Over the past few years, veganism has captivated many people’s interest and has started to persuade them to switch. The significant reason for this is the many studies conducted that show numerous health benefits to a plant-based diet.
Do vegans age badly? Is a vegan diet healthy for seniors?
Surprising to some, adults aged 55 and over are already vegetarian. A statistic shows that nearly 4% of the population that is 55 and over are and have been vegetarian. There have been proven facts that eating a plant-based diet prolongs your life by decreasing your chance of high blood pressure, obesity, diabetes, and heart disease. Although that sounds great, you’ll want to be sure that they maintain the amount of protein, calcium, and calories needed to stay healthy. So what does this mean for the veganism trend?
Vegan Diet: Yay or Nay for Seniors?
This is a tricky question to answer, mainly since there is no a yes or no answer to this. If you are or know someone that is a senior and have been consuming animal products your entire life, it can be determinantal to your life to quit meat and animal products cold turkey. When we get older, we need plenty of fiber, vitamins, and minerals to maintain a balanced and healthy diet. So whether or not you get your nutrition from a carnivorous or plant-based diet, it is incredibly important to make wise nutritious choices at this age.
Potential Health Benefits & Negatives of Veganism
One of the main advantages of a plant-based diet is its rich nutrient profile, which is vital to older women. It is believed that women can eat and live a very well-balanced diet as a vegan. This is because vegan diets are full of nutrient-dense foods that often go well with reducing calorie needs that go with getting older. When getting older, our bodies calorie intake needs to decrease, which can lead to weight gain struggles, so eating a plant-based diet can help them feel significant without being deprived of their necessary food intake needs.
Things To Consider About Veganism When Over 65
To get a better idea of how much nutrition we need when we get older, we’ve prepared five things to consider when going vegan over the age of 55.
It would help significantly if you ate enough protein to preserve your overall health. On average, adults need about 0.75g of protein per kilogram of their own body weight to maintain a healthy life. When you get older, you have to increase your protein intake to 1.0g to 1.2g of protein per kilogram of your own body weight to maintain a healthy life, and even more, if you have other health problems. Now, to consider where you can get protein from when you are a vegan, consider looking towards chickpeas, tofu, black-eyed beans, kidney beans, lentils, quinoa, wild rice, nuts, seeds, nut butter, and milk alternatives such as oat milk, almond milk, and soy milk.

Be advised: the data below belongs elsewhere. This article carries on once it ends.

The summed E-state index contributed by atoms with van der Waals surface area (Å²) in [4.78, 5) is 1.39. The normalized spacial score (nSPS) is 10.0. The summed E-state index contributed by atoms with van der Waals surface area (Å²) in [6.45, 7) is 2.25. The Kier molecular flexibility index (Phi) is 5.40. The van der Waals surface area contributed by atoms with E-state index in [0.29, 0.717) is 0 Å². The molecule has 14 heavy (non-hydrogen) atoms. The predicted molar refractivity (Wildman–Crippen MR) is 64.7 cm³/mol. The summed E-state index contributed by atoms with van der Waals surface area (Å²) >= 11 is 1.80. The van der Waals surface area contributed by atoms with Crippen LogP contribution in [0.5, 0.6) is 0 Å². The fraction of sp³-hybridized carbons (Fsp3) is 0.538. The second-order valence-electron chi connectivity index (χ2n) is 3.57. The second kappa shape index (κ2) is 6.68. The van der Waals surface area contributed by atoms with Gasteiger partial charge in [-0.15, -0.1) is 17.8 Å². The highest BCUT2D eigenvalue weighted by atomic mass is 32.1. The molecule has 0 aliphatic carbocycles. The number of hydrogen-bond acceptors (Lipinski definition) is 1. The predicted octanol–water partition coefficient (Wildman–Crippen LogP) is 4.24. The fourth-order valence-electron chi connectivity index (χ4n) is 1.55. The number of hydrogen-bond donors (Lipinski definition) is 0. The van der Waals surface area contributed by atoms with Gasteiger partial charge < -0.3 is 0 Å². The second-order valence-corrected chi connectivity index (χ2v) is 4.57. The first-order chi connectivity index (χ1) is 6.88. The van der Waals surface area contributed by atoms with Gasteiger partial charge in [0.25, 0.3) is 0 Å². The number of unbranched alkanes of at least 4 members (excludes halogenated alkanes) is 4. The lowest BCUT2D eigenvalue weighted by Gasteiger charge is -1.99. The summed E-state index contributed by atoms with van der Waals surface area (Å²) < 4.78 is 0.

Incorporate a ton of calcium, vitamin D & B12, and iron into your diet. This is highly essential to have good bone health as these nutrients will help avoid any significant fractures or osteoporosis-related in older adults. In senior adults over 55, your health needs 1200mg of calcium per day. Yes, that’s every single day! For vitamin D, your body needs at least 10 micrograms for good bone health. Considering a vegan diet, you can supplement the following calcium nutrient foods, fortified soy milk and almond milk, calcium-fortified cereals, pitta bread, chapatti, and white bread. However, vitamin D supplements are made with an animal source, so try vitamin D2 or lichen-derived vitamin D3.
Additionally, to keep your nervous system in check and provide energy throughout the days, making sure to have a healthy amount of B12 in your diet is important. Having a vegan dietary restriction is hard enough to find B12 nutrients; when you are an older adult, your risk of being B12 deficient increases. In fact, it’s an estimated one in twenty people aged 65 and above that are being affected. To increase your amount of B12 consumed, consider vitamin supplements or plant-based sources of vitamin B12 which are: dairy milk alternatives, fortified breakfast cereals, yeast extracts, and dairy alternative yogurts with added B12.
Lastly, iron is an essential nutrient to consistently have because it’s responsible for making up red blood cells, healing wounds in a timely fashion, supporting the immune system, and more. Usually, we would need about 18g of iron a day, but adults older than 50 need 8.7mg of iron a day to stay healthy, which is offset because of menopause. If you believe you are low on Iron, you can include more leafy green vegetables in your diet.
Veganism: Is It A Healthy Diet for Those Living with Osteoporosis?
There have been many speculations on whether or not someone living with osteoporosis can be vegan since they cannot consume dairy, which is a major source of dietary calcium. There really is no evidence that shows vegans are at a greater risk for bone disease, but since bones and teeth need calcium to be strong, there are alternatives to dairy and vegan calcium supplements. It is good to mention that the amounts aren’t adequate for bone health. For example, broccoli carries an abundance of calcium. However, to match the equivalent of 1 cup of milk, you would have to consume 5 cups of broccoli.
However, studies show that if you are vegan and an older woman adult, you have a much higher risk of developing osteoporosis than another woman who has a high calcium intake and stronger bones. So if you are a woman aged 78 with osteoporosis, whether you developed it recently or early on in life, it is probably best to maintain a high protein and nutrients diet to maintain your vegan diet or slowly switch to a higher calcium intake diet battling the bone disease.